Utilizing prospective and pro forma financial statements to visualize the “what ifs” for your business…
Financial statements are an invaluable tool for any business. They provide a wealth of information about an enterprise’s financial position and performance—data that is instrumental in the decision-making of both company management as well as third parties with a vested interest in the organization (e.g., lenders and investors).
While there is no question regarding the usefulness of financial statements, it is important to note they are based completely on historical information—the results of what has already happened. Imagine how beneficial it would be to expand on that historical information: to see potential financial results based on what could have happened or has yet to happen; to answer the “what if” questions regarding your organization or possible business investments. Well, stop imagining and start utilizing prospective and pro forma financial statements to help you visualize the “what if” to supplement your basic financial statements.
Prospective and pro forma financial statements both serve a unique and specific purpose that functions as a valuable tool when evaluating the potential impact your decisions will have on your business in the future.
Prospective Financial Statements
The unique characteristic of prospective financial statements is the use of assumptions regarding future events, based on a combination of historical information and the intentions of management. By nature, prospective financial statements embody many assumptions, some of which are more significant or sensitive than others. An assumption is considered sensitive if it has a high probability of changing in the future and the resulting change would materially affect the prospective financial statements. Because we cannot foresee the future—and because it can be impacted by factors both internal and external to a business—it is important to understand the inherent limitations.
There are many reasons why you may want to issue prospective financial statements. Perhaps you want to obtain additional financing and need to present forward-looking financial information to accompany a business plan. Maybe you are considering a change in operations and want to ascertain the potential impact this change could have on your future cash flows or ability to satisfy loan covenants. In essence, prospective financial statements provide either financial forecasts or financial projections that present, to the best of the responsible party’s knowledge and belief, an entity’s expected financial position, results of operations and cash flows.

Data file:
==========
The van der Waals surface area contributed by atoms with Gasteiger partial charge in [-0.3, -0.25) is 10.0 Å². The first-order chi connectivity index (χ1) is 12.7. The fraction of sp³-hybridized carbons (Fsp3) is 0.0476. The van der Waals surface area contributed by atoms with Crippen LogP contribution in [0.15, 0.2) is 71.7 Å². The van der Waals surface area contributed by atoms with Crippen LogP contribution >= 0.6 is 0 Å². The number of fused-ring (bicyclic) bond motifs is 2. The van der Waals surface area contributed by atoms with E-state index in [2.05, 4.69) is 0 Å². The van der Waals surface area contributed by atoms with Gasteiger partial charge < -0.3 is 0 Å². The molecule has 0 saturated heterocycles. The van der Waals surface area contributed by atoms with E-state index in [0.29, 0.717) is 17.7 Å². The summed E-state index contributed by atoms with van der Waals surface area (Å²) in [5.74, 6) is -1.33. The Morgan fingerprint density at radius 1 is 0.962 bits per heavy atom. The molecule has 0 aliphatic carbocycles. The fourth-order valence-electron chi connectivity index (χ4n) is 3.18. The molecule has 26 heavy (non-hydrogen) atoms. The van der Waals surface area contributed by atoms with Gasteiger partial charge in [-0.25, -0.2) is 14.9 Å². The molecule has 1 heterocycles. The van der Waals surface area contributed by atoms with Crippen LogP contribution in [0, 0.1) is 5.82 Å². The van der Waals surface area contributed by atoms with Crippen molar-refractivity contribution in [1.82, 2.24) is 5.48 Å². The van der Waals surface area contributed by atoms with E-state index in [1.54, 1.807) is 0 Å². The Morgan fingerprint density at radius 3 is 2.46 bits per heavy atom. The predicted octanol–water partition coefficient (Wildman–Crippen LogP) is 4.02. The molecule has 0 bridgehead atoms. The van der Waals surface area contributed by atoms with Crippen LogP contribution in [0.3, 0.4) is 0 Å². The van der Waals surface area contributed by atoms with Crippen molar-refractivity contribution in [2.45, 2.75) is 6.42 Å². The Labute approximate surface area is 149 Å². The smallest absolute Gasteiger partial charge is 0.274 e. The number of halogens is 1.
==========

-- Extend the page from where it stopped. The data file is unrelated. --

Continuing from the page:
Pro Forma Financial Statements
Pro forma financial information is presented when an entity wants to show what the direct and significant effects on its historical financial statements might have been had a major transaction or event taken place at an earlier date. Although this appears to be a prospective, pro forma presentations are essentially a recast of historical financial statements. Generally, the historical financial statements to which the pro forma financial information relates are presented with the pro forma statements or are readily available.
A couple key distinctions for the preparation of pro forma financial statements are: a) The assumptions used need to be within the realm of possibility; and b) The pro forma financial statements should be based on a limited number of assumptions. (The preparations of pro forma financial statements based on too many assumptions become prospective financial statements.)
Pro forma financial statements may be presented for many scenarios, including to show the effects of a business combination or what the impact of a new lease accounting standard would have been had it been implemented in the previous year. Fundamentally, they are prepared to show the financial statements of an entity in a yet-to-be-realized hypothetical scenario, or to present a modification to an entity’s historical financial statements.
Both prospective and pro forma financial statements provide businesses the opportunity to present futuristic financial information that can be used to enhance the usefulness of their current historical information. Additionally, these reporting alternatives allow organizations the flexibility in what, and how much, information is presented. Armed with one of these variations on historical data, you and other users of your financial information may be better poised to develop, implement or invest in current or new business initiatives.
When you review your current set of historical financial statements, think about how presenting a projection or pro forma financial information could provide you with more data to positively impact the future success of your business. Reach out to your accountant, and move from imagination to realization. iBi
Jennifer L. Goettler, CPA, CFE is a shareholder and head of Heinold Banwart, Ltd.’s Audit Services Department. She can be reached at (309) 694-4251 or email@example.com.